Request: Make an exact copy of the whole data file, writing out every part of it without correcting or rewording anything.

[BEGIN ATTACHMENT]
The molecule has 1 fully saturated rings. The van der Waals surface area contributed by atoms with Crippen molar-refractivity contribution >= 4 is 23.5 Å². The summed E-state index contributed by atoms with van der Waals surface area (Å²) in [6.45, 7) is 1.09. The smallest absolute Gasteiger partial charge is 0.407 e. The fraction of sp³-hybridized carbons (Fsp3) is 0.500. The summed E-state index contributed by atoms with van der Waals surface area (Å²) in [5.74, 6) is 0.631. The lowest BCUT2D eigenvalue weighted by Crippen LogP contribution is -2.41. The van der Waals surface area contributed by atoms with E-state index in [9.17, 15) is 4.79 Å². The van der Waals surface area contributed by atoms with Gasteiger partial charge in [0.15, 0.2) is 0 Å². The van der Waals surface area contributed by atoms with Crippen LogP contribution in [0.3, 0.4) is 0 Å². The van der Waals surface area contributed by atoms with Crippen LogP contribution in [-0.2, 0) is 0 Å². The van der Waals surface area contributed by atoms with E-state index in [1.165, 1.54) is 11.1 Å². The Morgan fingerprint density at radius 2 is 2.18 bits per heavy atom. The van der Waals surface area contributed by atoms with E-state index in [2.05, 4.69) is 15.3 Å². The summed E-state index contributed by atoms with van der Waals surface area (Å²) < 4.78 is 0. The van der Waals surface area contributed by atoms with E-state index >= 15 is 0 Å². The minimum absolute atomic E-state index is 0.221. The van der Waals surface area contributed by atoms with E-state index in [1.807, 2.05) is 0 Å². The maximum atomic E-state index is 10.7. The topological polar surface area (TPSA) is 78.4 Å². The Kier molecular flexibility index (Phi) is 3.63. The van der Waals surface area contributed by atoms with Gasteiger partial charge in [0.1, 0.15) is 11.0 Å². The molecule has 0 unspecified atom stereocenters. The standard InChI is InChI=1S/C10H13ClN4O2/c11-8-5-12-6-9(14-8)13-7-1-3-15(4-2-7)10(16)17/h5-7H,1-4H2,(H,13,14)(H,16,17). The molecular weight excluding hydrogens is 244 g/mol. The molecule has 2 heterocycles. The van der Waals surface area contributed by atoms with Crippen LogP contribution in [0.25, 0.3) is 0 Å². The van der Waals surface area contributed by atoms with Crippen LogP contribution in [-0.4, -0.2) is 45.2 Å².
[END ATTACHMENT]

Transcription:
The molecule has 1 fully saturated rings. The van der Waals surface area contributed by atoms with Crippen molar-refractivity contribution >= 4 is 23.5 Å². The summed E-state index contributed by atoms with van der Waals surface area (Å²) in [6.45, 7) is 1.09. The smallest absolute Gasteiger partial charge is 0.407 e. The fraction of sp³-hybridized carbons (Fsp3) is 0.500. The summed E-state index contributed by atoms with van der Waals surface area (Å²) in [5.74, 6) is 0.631. The lowest BCUT2D eigenvalue weighted by Crippen LogP contribution is -2.41. The van der Waals surface area contributed by atoms with E-state index in [9.17, 15) is 4.79 Å². The van der Waals surface area contributed by atoms with Gasteiger partial charge in [0.15, 0.2) is 0 Å². The van der Waals surface area contributed by atoms with Crippen LogP contribution in [0.3, 0.4) is 0 Å². The van der Waals surface area contributed by atoms with Crippen LogP contribution in [-0.2, 0) is 0 Å². The van der Waals surface area contributed by atoms with E-state index in [1.165, 1.54) is 11.1 Å². The Morgan fingerprint density at radius 2 is 2.18 bits per heavy atom. The van der Waals surface area contributed by atoms with E-state index in [2.05, 4.69) is 15.3 Å². The summed E-state index contributed by atoms with van der Waals surface area (Å²) < 4.78 is 0. The van der Waals surface area contributed by atoms with E-state index >= 15 is 0 Å². The minimum absolute atomic E-state index is 0.221. The van der Waals surface area contributed by atoms with E-state index in [1.807, 2.05) is 0 Å². The maximum atomic E-state index is 10.7. The topological polar surface area (TPSA) is 78.4 Å². The Kier molecular flexibility index (Phi) is 3.63. The van der Waals surface area contributed by atoms with Gasteiger partial charge in [0.1, 0.15) is 11.0 Å². The molecule has 0 unspecified atom stereocenters. The standard InChI is InChI=1S/C10H13ClN4O2/c11-8-5-12-6-9(14-8)13-7-1-3-15(4-2-7)10(16)17/h5-7H,1-4H2,(H,13,14)(H,16,17). The molecular weight excluding hydrogens is 244 g/mol. The molecule has 2 heterocycles. The van der Waals surface area contributed by atoms with Crippen LogP contribution in [0.25, 0.3) is 0 Å². The van der Waals surface area contributed by atoms with Crippen LogP contribution in [-0.4, -0.2) is 45.2 Å².